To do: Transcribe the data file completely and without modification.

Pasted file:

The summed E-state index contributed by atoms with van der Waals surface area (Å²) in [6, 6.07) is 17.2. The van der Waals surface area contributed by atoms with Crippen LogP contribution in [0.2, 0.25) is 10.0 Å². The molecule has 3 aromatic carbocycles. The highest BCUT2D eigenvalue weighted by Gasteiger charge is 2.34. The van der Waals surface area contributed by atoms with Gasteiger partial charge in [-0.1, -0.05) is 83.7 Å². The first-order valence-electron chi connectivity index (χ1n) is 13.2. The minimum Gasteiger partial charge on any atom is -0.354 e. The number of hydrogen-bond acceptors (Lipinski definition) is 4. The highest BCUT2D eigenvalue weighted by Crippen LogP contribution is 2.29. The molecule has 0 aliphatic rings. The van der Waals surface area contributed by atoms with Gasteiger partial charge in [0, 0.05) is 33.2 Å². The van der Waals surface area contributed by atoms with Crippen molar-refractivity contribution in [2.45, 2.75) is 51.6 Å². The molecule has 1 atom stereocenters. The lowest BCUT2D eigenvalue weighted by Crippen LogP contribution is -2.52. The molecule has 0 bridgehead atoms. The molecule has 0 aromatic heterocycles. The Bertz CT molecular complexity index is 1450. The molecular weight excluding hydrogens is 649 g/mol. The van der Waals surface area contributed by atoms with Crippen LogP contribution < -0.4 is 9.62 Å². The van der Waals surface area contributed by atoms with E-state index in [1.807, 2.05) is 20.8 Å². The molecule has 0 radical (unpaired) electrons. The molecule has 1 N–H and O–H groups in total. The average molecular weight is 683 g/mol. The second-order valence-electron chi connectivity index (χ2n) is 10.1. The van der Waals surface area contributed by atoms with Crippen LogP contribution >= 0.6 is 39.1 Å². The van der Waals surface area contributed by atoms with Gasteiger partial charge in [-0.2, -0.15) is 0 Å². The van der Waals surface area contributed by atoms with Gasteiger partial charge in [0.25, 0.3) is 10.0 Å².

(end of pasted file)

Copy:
The summed E-state index contributed by atoms with van der Waals surface area (Å²) in [6, 6.07) is 17.2. The van der Waals surface area contributed by atoms with Crippen LogP contribution in [0.2, 0.25) is 10.0 Å². The molecule has 3 aromatic carbocycles. The highest BCUT2D eigenvalue weighted by Gasteiger charge is 2.34. The van der Waals surface area contributed by atoms with Gasteiger partial charge in [-0.1, -0.05) is 83.7 Å². The first-order valence-electron chi connectivity index (χ1n) is 13.2. The minimum Gasteiger partial charge on any atom is -0.354 e. The number of hydrogen-bond acceptors (Lipinski definition) is 4. The highest BCUT2D eigenvalue weighted by Crippen LogP contribution is 2.29. The molecule has 0 aliphatic rings. The van der Waals surface area contributed by atoms with Gasteiger partial charge in [0, 0.05) is 33.2 Å². The van der Waals surface area contributed by atoms with Crippen molar-refractivity contribution in [2.45, 2.75) is 51.6 Å². The molecule has 1 atom stereocenters. The lowest BCUT2D eigenvalue weighted by Crippen LogP contribution is -2.52. The molecule has 0 bridgehead atoms. The molecule has 0 aromatic heterocycles. The Bertz CT molecular complexity index is 1450. The molecular weight excluding hydrogens is 649 g/mol. The van der Waals surface area contributed by atoms with Crippen LogP contribution < -0.4 is 9.62 Å². The van der Waals surface area contributed by atoms with E-state index in [1.807, 2.05) is 20.8 Å². The molecule has 0 radical (unpaired) electrons. The molecule has 1 N–H and O–H groups in total. The average molecular weight is 683 g/mol. The second-order valence-electron chi connectivity index (χ2n) is 10.1. The van der Waals surface area contributed by atoms with Crippen LogP contribution >= 0.6 is 39.1 Å². The van der Waals surface area contributed by atoms with Gasteiger partial charge in [-0.2, -0.15) is 0 Å². The van der Waals surface area contributed by atoms with Gasteiger partial charge in [0.25, 0.3) is 10.0 Å².